Moroccan lamb parcels


The weather forecast is not showing any sun for the next week so why not brighten up your days with these colourful, flavoursome little parcels.

I made these a few weeks ago and they were delicious. If you can’t be bothered with the filo pastry part (or if you’re on a diet and have declared pastry to be the devil) then just make the filling and eat it as a dish in itself.

This week is British Pie Week (sponsored by Jus-Rol!). Whilst I wouldn’t ordinarily put these in the ‘pie’ category they do seems to fit the Oxford English Dictionary’s ‘pie’ definition.

Pie: a baked dish of fruit, or meat and vegetables, typically with a top and base of pastry.

So go on eat a pie and celebrate.

Here are some other pie recipes on this blog (note to self – I need more).

Curried fish pie
Tom Kerridge’s chicken, bacon and pistachio pie (made with pork)
Banoffee pie
Key lime pie
Pumpkin pie

Tom Kerridge’s Moroccan lamb parcels

Makes 6 parcels (for me anyway, somehow Tom managed to get 12-14 from this quantity of filo). Six parcels fed my husband and I heartily as a main meal (but we are pigs, I’m sure normal people with average appetites would be perfectly content with two each).

  • 100g couscous
  • 500g good quality lean minced lamb
  • 1 large onion, finely diced
  • 6 garlic cloves, grated
  • 2 teaspoons of ground turmeric
  • 1 teaspoon of cumin seeds
  • 300ml of chicken stock
  • 80g of sultanas (or I used finely chopped dried apricots because I’d run out of sultanas which worked well)
  • 4 tablespoons of chopped coriander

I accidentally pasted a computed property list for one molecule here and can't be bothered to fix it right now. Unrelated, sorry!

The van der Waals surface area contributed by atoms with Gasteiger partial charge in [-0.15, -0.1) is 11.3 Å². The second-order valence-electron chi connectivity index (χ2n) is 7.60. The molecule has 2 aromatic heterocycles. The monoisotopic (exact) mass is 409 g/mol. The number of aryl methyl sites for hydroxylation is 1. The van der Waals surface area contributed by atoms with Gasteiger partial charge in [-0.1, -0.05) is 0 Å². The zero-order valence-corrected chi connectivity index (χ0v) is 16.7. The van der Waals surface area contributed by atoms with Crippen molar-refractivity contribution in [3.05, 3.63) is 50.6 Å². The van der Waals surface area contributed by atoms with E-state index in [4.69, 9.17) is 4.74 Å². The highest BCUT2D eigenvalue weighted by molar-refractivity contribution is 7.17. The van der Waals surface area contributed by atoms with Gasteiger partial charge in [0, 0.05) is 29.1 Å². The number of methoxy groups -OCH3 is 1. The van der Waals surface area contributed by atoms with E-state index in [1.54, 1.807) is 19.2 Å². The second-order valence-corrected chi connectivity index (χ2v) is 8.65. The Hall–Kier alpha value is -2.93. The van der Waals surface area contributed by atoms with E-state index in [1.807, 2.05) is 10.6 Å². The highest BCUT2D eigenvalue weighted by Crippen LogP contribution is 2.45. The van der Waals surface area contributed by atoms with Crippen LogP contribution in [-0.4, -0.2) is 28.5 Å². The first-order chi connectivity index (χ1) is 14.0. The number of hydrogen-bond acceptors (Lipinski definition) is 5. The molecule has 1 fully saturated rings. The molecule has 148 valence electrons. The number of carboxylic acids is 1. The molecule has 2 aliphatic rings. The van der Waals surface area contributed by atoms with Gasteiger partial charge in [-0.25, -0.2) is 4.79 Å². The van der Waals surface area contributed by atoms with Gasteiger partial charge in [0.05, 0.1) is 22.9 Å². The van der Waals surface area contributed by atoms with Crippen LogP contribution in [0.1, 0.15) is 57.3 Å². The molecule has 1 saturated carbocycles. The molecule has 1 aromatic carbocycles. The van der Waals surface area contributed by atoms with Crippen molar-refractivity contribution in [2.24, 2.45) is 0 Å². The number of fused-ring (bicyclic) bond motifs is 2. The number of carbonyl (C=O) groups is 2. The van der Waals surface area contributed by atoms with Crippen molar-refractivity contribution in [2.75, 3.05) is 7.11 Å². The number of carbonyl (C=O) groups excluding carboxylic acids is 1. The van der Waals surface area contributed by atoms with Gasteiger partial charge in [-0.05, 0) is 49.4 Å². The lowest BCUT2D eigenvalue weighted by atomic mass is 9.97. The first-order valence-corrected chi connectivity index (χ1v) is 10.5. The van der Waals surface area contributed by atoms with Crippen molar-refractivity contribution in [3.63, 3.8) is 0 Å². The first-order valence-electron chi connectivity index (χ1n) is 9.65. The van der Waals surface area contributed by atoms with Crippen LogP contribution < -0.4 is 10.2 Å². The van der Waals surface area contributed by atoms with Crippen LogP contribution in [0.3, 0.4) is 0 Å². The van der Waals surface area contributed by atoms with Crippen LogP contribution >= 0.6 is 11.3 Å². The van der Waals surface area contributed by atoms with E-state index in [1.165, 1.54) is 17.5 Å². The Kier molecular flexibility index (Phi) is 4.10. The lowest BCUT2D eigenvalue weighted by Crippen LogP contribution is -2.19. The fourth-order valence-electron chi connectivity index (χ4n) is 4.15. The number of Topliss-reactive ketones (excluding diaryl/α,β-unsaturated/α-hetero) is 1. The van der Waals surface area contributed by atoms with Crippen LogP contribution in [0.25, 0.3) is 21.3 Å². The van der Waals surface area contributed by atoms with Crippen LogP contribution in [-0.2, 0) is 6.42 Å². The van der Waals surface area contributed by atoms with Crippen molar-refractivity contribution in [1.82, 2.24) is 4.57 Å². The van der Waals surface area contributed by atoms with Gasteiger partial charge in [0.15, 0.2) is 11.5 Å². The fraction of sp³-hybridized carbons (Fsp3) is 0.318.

• 100g feta cheese, diced (I don’t like feta ordinarily but it was fine in this recipe)
  • 1 x 250g packet of filo pastry (I’m unsure whether Tom’s printed quantity of filo is correct. I only seemed to have enough to use up half the filling. The rest I ate cold for lunch with some salad. Next time I’ll buy two packs of filo or half the quantity of filling).
  • Melted butter (50g at a time)
  • Icing sugar and cinnamon for dusting
  • Salt and pepper
  • Some oil

Preheat the oven to 190oC.

Put the couscous into a bowl and pour over enough boiling chicken stock to just cover. Mix with a fork, cover with cling film and leave to stand while you prepare the lamb.

Spread the lamb out on a baking tray and put in the preheated oven. Cook for 15-20 minutes until brown and crisp stirring a couple of times to break it up. Drain off the fat and set aside.

In a heavy bottomed pan fry the onions and garlic in a little oil for 10 minutes on a gentle heat. Then stir in the turmeric and cumin and cook for a further 3-4 minutes.

Add the lamb to the pan and cover with 200g of chicken stock. Bring the mixture to the boil and reduce until almost all the liquid has evaporated. Then add the sultanas (or apricots) and couscous and mix well to combine. Leave to cool.

When the mixture is completely cold add the feta and coriander and season well with salt and pepper.

You can stop here if you like and forget about making into parcels.

To make the parcels, first preheat the oven to 190oC.

Then melt some butter. I start with melting 50g in a microwave and then melt more if required so that I don’t waste any.

Cut the filo sheets in half lengthways so that you have long strips.

Take one filo strip and brush with melted butter. Put another strip on top and place a large spoonful of the filling in one corner of the pastry in a triangle shape leaving a 1cm border all around. Then carefully lift the corner of the pastry with the filling over itself on the diagonal to create a neat triangle. Continue folding the triangle so that the filling is encased in several layers of filo (you will need to fold the mixture over at least four times so that all sides of the triangle are sealed).

Continue until you have used up all the filo strips.

Place the parcels on a thin baking tray lined with baking parchment.

Brush the parcels lightly with butter and dust lightly with icing sugar and cinnamon.

Bake for 25 minutes until golden and crispy.

Serve with a cucumber salad and yogurt.


On a plate.


The filing.


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